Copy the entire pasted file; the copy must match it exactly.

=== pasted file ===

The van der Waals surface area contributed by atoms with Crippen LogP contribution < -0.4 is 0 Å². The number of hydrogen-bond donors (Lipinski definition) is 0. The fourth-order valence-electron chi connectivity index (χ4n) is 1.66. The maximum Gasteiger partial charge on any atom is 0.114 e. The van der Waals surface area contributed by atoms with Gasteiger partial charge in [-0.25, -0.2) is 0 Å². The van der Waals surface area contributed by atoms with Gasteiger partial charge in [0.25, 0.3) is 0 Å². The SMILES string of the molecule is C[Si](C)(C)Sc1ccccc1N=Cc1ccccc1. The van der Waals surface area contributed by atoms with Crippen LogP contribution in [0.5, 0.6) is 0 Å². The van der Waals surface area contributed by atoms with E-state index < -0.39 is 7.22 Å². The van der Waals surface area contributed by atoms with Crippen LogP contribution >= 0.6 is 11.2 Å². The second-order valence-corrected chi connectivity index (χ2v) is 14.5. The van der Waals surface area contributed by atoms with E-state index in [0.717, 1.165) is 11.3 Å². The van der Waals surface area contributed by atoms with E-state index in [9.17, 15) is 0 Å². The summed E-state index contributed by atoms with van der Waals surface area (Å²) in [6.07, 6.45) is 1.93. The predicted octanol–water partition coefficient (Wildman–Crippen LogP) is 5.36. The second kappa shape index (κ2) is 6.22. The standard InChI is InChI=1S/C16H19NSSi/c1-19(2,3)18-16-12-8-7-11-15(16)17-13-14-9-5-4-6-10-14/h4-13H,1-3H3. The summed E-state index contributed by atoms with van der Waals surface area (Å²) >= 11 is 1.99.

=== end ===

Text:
The van der Waals surface area contributed by atoms with Crippen LogP contribution < -0.4 is 0 Å². The number of hydrogen-bond donors (Lipinski definition) is 0. The fourth-order valence-electron chi connectivity index (χ4n) is 1.66. The maximum Gasteiger partial charge on any atom is 0.114 e. The van der Waals surface area contributed by atoms with Gasteiger partial charge in [-0.25, -0.2) is 0 Å². The van der Waals surface area contributed by atoms with Gasteiger partial charge in [0.25, 0.3) is 0 Å². The SMILES string of the molecule is C[Si](C)(C)Sc1ccccc1N=Cc1ccccc1. The van der Waals surface area contributed by atoms with Crippen LogP contribution in [0.5, 0.6) is 0 Å². The van der Waals surface area contributed by atoms with E-state index < -0.39 is 7.22 Å². The van der Waals surface area contributed by atoms with Crippen LogP contribution >= 0.6 is 11.2 Å². The second-order valence-corrected chi connectivity index (χ2v) is 14.5. The van der Waals surface area contributed by atoms with E-state index in [0.717, 1.165) is 11.3 Å². The van der Waals surface area contributed by atoms with E-state index in [9.17, 15) is 0 Å². The summed E-state index contributed by atoms with van der Waals surface area (Å²) in [6.07, 6.45) is 1.93. The predicted octanol–water partition coefficient (Wildman–Crippen LogP) is 5.36. The second kappa shape index (κ2) is 6.22. The standard InChI is InChI=1S/C16H19NSSi/c1-19(2,3)18-16-12-8-7-11-15(16)17-13-14-9-5-4-6-10-14/h4-13H,1-3H3. The summed E-state index contributed by atoms with van der Waals surface area (Å²) >= 11 is 1.99.